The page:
Sometimes extravagant, but sometimes refined. It was the Kanō school artists that always played a leading role in the Muromachi to Edo period painting world, while responding to the commissions and the trend of the times. Learning from tradition of past artistic expressions, they were not only prominent artists, but also intellectuals well read in Japanese and Chinese painting history. This exhibition will show their gracious pieces together with works old and... Read more

Mori Art Museum, Tokyo
Yokomizo Shizuka + Matsukawa Tomona. The Personal Time We Are Living
>until 29 March 2020

This exhibition showcases work by two female artists depicting private everyday moments in the lives of different women. Yokomizo Shizuka’s video Forever (and again) (2003) shows four retired British pianists playing Chopin’s Waltz No. 10 in their own homes, evoking thoughts of their lives over the years. Meanwhile, Matsukawa Tomona’s paintings portray fragments of everyday reality, based on interviews with women of around the same age as herself working in... Read more

Ota Memorial Museum of Art, Tokyo
Masterpieces of Ukiyo-e paintings from the Memorial Museum of Art
11 January – 9 February 2020

The Ota Memorial Museum of Art specializes in ukiyo-e, with a collection of over 14,000 pieces. In celebration of its 40th year, the museum has selected some of its best work for the exhibition. On display will be original works from artists such as early period pioneer Moronobu Hishikawa to Edo period masters such as Kiyonaga Torii, Utamaro Kitagawa, Katsushika Hokusai, Hiroshige Utagawa to Meiji period greats such as Kiyochika Kobayashi and Yoshitoshi Tsukioka. Read more

The Sumida Hokusai Museum, Tokyo
Visual Magic: Masterpieces from Hokusai Museum, Obuse
>until 19 January 2020

To commemorate the 170th anniversary of Katsushika Hokusai’s death, the Sumida Hokusai Museum and Hokusai Museum, Obuse have joined together to organize a pair of exchange exhibitions. This exhibition is a rare opportunity to see nearly 120 works from Hokusai Museum, Obuse. The works on display include brush-drawing paintings from Hokusai’s early to his late periods as well as his iconic Thirty-six Views of Mount Fuji and other polychrome prints. Read more

Hokusai. The Teacher-Student Showdown!  
4 February - 5 April 2020

Hokusai is a big name, of course, famed as the iconic Edo-period ukiyo-e artist. Less well known, however, is that he had some 200 students and students of students. Hokusai does not seem to have been the type to coach his students in great detail, but he did draw out their abilities and train many masterly artists. This exhibition presents a selection from the collection to pair works in which Hokusai and his students depicted the same theme. Comparing them, we can... Read more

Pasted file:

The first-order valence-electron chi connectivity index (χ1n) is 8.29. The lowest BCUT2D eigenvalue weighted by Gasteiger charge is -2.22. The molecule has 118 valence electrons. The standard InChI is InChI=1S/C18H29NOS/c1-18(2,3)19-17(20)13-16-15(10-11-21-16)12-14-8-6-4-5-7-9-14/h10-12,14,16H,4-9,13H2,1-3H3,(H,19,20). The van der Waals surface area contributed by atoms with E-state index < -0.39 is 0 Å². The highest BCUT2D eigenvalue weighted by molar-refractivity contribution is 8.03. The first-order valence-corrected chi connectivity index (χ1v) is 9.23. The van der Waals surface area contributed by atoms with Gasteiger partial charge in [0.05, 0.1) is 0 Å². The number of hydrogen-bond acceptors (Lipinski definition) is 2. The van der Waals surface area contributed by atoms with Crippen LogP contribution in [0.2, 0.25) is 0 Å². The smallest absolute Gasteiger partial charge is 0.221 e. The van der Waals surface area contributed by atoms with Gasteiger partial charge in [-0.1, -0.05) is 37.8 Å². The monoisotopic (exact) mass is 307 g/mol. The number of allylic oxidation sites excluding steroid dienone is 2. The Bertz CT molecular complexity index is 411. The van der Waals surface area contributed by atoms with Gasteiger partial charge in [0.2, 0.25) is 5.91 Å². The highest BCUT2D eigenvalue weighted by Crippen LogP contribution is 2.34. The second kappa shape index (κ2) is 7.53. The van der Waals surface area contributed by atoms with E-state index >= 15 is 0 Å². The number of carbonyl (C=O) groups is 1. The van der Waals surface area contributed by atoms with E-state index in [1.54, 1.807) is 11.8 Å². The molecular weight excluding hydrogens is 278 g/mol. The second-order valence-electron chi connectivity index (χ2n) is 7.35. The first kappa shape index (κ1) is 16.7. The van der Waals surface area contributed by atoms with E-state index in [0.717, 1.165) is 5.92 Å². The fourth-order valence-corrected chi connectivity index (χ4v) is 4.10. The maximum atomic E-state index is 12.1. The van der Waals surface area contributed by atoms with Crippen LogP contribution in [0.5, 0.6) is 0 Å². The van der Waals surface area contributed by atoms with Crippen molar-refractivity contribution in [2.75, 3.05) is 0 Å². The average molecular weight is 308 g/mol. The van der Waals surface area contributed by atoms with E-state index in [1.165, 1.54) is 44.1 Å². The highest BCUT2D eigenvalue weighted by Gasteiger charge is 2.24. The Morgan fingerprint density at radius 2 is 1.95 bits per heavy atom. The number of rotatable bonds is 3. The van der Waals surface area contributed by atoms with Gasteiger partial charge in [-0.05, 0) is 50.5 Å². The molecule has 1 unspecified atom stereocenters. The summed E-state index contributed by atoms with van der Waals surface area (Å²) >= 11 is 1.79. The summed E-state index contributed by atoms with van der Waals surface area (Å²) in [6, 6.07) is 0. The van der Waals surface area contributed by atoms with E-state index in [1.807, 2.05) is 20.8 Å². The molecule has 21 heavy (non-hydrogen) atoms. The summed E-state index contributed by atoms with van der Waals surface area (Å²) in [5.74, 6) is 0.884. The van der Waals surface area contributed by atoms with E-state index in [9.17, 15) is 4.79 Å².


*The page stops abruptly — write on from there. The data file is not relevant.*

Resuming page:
Yamatane Museum, Tokyo
Uemura Shōen and World of Bijinga, paitings of Beatiful Women
3 January – 1 March 2020

Uemura Shōen (1875-1949) painted bijinga, paintings of beautiful women, throughout her life. Born and raised in Kyoto, Shōen attended the Kyoto Prefectural Art School, where she was taught by Suzuki Shōnen, then studied with Kōno Bairei and Takeuchi Seihō, working to master painting techniques. She quickly distinguished herself and showed her paintings of women with themes taken from Edo- and Meiji-period manners and customs and the Chinese and... Read more



Berkeley Art Museum & Pacific Film Archive, Berkeley
Hinges: Sakaki Hyakusen and the Birth of Nanga Painting
>until 2 February 2020

The first US exhibition to focus on the art of Sakaki Hyakusen (1697–1752), the founding father of the Nanga school of painting in Japan. A pivotal figure in the history of Japanese art, Hyakusen served as a hinge between two artistic traditions: working from close observation of Chinese painting, he played a key role in the transformation of painting in eighteenth-century Japan. Read more

Harvard Art Museums, Cambridge 
Painting Edo: Japanese Art from the Feinberg Collection

14 February – 26 July 2020

This exhibition offers a window onto the supremely rich visual culture of Japan’s early modern era. Selected from the unparalleled collection of Robert S. and Betsy G. Feinberg, the more than 120 works in the exhibition connect visitors with a seminal moment in the history of Japan, as the country settled into an era of peace under the warrior government of the shoguns and opened its doors to greater engagement with the outside world. Read more 

Art Institute of Chicago, Chicago

Egoyomi: Picture Calendars for the New Year
>until 23 February 2020

Until 1873, the Japanese calendar was based on a lunar system. Months were divided into dai no tsuki (long months) of 30 days and sho no tsuki (short months) of 29 days. Because the order of long and short months changed annually, artists subtly and skillfully incorporated the year’s sequence into the lush prints known as egoyomi. Egoyomi flourished during the Meiwa era (1764–71), when the laws of the ruling shogunate dictated that only a handful of publishers were officially allowed... Read more

Morikami Museum and Japanese Gardens, Delray Beach
Anime Architecture
>until 3 April 2020

Anime Architecture traces the architectural world-building process of Japan’s most influential animated science fiction films. In order to highlight the artists, designers, and directors of the meticulous backdrops that bring to life the futuristic urban environments of anime, curator Stefan Riekeles of Berlin spent years compiling these works. Among the beautiful hand-illustrations are works by famous animators: Ogura Hiromasa, Watabe Takashi, Higami Haruhiko, Oshii Mamoru and Takeuchi Atsushi. Read more